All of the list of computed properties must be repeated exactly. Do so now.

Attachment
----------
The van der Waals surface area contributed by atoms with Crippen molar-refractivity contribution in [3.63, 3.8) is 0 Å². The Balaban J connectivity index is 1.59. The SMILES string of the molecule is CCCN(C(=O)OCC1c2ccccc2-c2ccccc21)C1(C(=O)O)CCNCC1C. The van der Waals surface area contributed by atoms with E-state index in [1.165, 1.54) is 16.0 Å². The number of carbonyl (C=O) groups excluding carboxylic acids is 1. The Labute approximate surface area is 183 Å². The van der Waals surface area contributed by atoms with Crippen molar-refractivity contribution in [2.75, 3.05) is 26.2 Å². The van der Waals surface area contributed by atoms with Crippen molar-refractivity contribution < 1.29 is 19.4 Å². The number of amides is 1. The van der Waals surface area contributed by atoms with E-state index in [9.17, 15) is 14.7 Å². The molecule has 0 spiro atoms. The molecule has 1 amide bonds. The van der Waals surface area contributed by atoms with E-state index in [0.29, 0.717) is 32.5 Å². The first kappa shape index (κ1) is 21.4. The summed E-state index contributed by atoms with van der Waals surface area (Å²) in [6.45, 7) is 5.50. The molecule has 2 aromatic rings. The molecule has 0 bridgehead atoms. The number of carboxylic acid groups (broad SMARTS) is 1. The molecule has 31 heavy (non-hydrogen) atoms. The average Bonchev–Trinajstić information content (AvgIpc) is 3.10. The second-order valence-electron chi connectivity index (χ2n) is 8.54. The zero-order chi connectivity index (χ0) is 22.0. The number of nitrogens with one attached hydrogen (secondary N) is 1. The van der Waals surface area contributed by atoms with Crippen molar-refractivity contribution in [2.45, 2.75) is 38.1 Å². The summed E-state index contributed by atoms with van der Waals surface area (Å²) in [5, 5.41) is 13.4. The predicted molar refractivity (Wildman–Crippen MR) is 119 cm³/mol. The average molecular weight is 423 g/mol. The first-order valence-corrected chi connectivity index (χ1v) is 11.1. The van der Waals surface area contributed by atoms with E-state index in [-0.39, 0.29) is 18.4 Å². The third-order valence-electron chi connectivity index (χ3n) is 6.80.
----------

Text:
The van der Waals surface area contributed by atoms with Crippen molar-refractivity contribution in [3.63, 3.8) is 0 Å². The Balaban J connectivity index is 1.59. The SMILES string of the molecule is CCCN(C(=O)OCC1c2ccccc2-c2ccccc21)C1(C(=O)O)CCNCC1C. The van der Waals surface area contributed by atoms with E-state index in [1.165, 1.54) is 16.0 Å². The number of carbonyl (C=O) groups excluding carboxylic acids is 1. The Labute approximate surface area is 183 Å². The van der Waals surface area contributed by atoms with Crippen molar-refractivity contribution in [2.75, 3.05) is 26.2 Å². The van der Waals surface area contributed by atoms with Crippen molar-refractivity contribution < 1.29 is 19.4 Å². The number of amides is 1. The van der Waals surface area contributed by atoms with E-state index in [9.17, 15) is 14.7 Å². The molecule has 0 spiro atoms. The molecule has 1 amide bonds. The van der Waals surface area contributed by atoms with E-state index in [0.29, 0.717) is 32.5 Å². The first kappa shape index (κ1) is 21.4. The summed E-state index contributed by atoms with van der Waals surface area (Å²) in [6.45, 7) is 5.50. The molecule has 2 aromatic rings. The molecule has 0 bridgehead atoms. The number of carboxylic acid groups (broad SMARTS) is 1. The molecule has 31 heavy (non-hydrogen) atoms. The average Bonchev–Trinajstić information content (AvgIpc) is 3.10. The second-order valence-electron chi connectivity index (χ2n) is 8.54. The zero-order chi connectivity index (χ0) is 22.0. The number of nitrogens with one attached hydrogen (secondary N) is 1. The van der Waals surface area contributed by atoms with Crippen molar-refractivity contribution in [2.45, 2.75) is 38.1 Å². The summed E-state index contributed by atoms with van der Waals surface area (Å²) in [5, 5.41) is 13.4. The predicted molar refractivity (Wildman–Crippen MR) is 119 cm³/mol. The average molecular weight is 423 g/mol. The first-order valence-corrected chi connectivity index (χ1v) is 11.1. The van der Waals surface area contributed by atoms with E-state index in [-0.39, 0.29) is 18.4 Å². The third-order valence-electron chi connectivity index (χ3n) is 6.80.